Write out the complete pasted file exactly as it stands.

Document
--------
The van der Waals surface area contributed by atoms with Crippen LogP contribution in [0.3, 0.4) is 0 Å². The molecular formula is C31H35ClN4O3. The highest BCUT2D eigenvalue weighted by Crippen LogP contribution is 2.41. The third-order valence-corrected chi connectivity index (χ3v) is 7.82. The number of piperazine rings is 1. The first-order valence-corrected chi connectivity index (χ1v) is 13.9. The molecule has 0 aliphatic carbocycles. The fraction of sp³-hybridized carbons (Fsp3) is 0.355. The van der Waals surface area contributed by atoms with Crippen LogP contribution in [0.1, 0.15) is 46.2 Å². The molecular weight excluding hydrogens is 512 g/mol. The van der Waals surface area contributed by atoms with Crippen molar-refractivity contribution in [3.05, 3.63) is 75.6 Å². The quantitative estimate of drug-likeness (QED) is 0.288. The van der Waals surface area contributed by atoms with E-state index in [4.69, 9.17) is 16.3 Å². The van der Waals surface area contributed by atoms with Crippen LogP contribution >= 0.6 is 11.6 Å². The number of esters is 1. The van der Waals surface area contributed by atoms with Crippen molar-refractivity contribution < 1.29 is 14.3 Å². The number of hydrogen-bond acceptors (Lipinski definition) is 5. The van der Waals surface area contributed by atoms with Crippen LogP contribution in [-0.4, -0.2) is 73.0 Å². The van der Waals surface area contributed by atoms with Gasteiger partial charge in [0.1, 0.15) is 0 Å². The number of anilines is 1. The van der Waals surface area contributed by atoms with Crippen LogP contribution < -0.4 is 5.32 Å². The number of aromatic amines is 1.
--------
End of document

The van der Waals surface area contributed by atoms with Crippen LogP contribution in [0.3, 0.4) is 0 Å². The molecular formula is C31H35ClN4O3. The highest BCUT2D eigenvalue weighted by Crippen LogP contribution is 2.41. The third-order valence-corrected chi connectivity index (χ3v) is 7.82. The number of piperazine rings is 1. The first-order valence-corrected chi connectivity index (χ1v) is 13.9. The molecule has 0 aliphatic carbocycles. The fraction of sp³-hybridized carbons (Fsp3) is 0.355. The van der Waals surface area contributed by atoms with Crippen LogP contribution in [0.1, 0.15) is 46.2 Å². The molecular weight excluding hydrogens is 512 g/mol. The van der Waals surface area contributed by atoms with Crippen molar-refractivity contribution in [3.05, 3.63) is 75.6 Å². The quantitative estimate of drug-likeness (QED) is 0.288. The van der Waals surface area contributed by atoms with E-state index in [4.69, 9.17) is 16.3 Å². The van der Waals surface area contributed by atoms with Crippen LogP contribution >= 0.6 is 11.6 Å². The number of esters is 1. The van der Waals surface area contributed by atoms with Crippen molar-refractivity contribution < 1.29 is 14.3 Å². The number of hydrogen-bond acceptors (Lipinski definition) is 5. The van der Waals surface area contributed by atoms with Crippen LogP contribution in [-0.4, -0.2) is 73.0 Å². The van der Waals surface area contributed by atoms with Gasteiger partial charge in [0.1, 0.15) is 0 Å². The number of anilines is 1. The van der Waals surface area contributed by atoms with Crippen LogP contribution < -0.4 is 5.32 Å². The number of aromatic amines is 1.